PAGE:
Don’t wait until old age sets in before doing your estate planning. Some cognitive decline goes along with aging and you want to be the one to do your own planning while in your very prime of life. It’s possible to hide symptoms of Alzheimer’s, especially if you have advanced education or have used your brain vigorously during your lifetime career. Take the case of Gene Wilder, star and funny man of notable comedies, who died recently at the age of 83 from complications due to Alzheimer’s disease. He was able to hide his illness for at least three years, wanting to keep his fans laughing rather than feeling sad about his failing condition. It is entirely possible that many people are doing just that, hiding the symptoms of Alzheimer’s and failing to enter into their own estate planning while they are fully cognitive of finances.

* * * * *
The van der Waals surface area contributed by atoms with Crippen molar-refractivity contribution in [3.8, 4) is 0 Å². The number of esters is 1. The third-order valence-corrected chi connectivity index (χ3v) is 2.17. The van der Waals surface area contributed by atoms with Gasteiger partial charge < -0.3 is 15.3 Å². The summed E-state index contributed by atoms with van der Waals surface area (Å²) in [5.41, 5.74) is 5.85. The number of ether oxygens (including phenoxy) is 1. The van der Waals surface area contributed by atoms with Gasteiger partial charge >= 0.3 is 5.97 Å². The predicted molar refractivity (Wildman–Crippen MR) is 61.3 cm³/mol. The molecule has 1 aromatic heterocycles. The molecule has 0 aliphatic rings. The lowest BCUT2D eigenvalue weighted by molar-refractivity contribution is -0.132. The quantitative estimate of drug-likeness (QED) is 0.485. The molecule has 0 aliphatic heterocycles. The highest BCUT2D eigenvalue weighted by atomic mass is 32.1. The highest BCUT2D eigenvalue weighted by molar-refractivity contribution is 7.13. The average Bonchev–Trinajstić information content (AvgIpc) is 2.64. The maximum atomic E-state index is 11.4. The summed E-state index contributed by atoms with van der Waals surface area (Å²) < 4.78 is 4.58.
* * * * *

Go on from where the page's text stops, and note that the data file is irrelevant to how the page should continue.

Unfortunately, cognitive impairment is a likely outcome of aging, so preparing and planning ahead about matters of your estate is necessary. Because of the advanced age of many of their investors, financial advisors urge their clients to protect their finances from the impact of debilitating conditions prior to the changes in their behavior, attitude or health. Having in place a document that identifies another person to contact in case of the beginning of cognitive difficulties is critical and is also protection from the financial abuse that often involves elders. Advisors are recognizing the importance of including the trusted contact in a client’s planning meeting. Their advice: start your estate planning early, provide a valued contact person and work together making sure the portfolio risk continues to be in line with your wishes. For additional details go to:
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